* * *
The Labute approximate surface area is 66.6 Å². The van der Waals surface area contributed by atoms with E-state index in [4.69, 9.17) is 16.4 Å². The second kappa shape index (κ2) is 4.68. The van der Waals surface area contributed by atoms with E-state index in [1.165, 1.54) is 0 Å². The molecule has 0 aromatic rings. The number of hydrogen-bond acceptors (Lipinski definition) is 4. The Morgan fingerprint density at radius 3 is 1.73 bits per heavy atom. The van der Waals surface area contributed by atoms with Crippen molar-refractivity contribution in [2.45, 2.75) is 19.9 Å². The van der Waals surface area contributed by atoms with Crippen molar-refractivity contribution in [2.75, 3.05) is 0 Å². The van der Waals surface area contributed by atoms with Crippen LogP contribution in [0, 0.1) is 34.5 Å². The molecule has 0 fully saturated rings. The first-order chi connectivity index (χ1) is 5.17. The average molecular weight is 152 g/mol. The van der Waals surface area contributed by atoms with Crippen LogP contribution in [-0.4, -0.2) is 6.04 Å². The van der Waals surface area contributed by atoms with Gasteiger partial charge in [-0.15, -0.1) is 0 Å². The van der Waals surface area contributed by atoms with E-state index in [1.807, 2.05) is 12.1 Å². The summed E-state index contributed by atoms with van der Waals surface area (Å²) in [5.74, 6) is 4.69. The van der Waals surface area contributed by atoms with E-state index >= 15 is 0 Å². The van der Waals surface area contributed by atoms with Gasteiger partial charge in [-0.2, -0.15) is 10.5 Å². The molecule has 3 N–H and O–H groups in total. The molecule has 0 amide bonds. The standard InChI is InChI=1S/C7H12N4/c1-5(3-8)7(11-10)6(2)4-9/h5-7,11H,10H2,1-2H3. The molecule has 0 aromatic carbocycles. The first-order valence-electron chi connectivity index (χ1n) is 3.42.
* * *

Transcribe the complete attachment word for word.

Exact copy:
The Labute approximate surface area is 66.6 Å². The van der Waals surface area contributed by atoms with E-state index in [4.69, 9.17) is 16.4 Å². The second kappa shape index (κ2) is 4.68. The van der Waals surface area contributed by atoms with E-state index in [1.165, 1.54) is 0 Å². The molecule has 0 aromatic rings. The number of hydrogen-bond acceptors (Lipinski definition) is 4. The Morgan fingerprint density at radius 3 is 1.73 bits per heavy atom. The van der Waals surface area contributed by atoms with Crippen molar-refractivity contribution in [2.45, 2.75) is 19.9 Å². The van der Waals surface area contributed by atoms with Crippen molar-refractivity contribution in [2.75, 3.05) is 0 Å². The van der Waals surface area contributed by atoms with Crippen LogP contribution in [0, 0.1) is 34.5 Å². The molecule has 0 fully saturated rings. The first-order chi connectivity index (χ1) is 5.17. The average molecular weight is 152 g/mol. The van der Waals surface area contributed by atoms with Crippen LogP contribution in [-0.4, -0.2) is 6.04 Å². The van der Waals surface area contributed by atoms with Gasteiger partial charge in [-0.15, -0.1) is 0 Å². The van der Waals surface area contributed by atoms with E-state index in [1.807, 2.05) is 12.1 Å². The summed E-state index contributed by atoms with van der Waals surface area (Å²) in [5.74, 6) is 4.69. The van der Waals surface area contributed by atoms with E-state index >= 15 is 0 Å². The van der Waals surface area contributed by atoms with Gasteiger partial charge in [-0.2, -0.15) is 10.5 Å². The molecule has 3 N–H and O–H groups in total. The molecule has 0 amide bonds. The standard InChI is InChI=1S/C7H12N4/c1-5(3-8)7(11-10)6(2)4-9/h5-7,11H,10H2,1-2H3. The molecule has 0 aromatic carbocycles. The first-order valence-electron chi connectivity index (χ1n) is 3.42.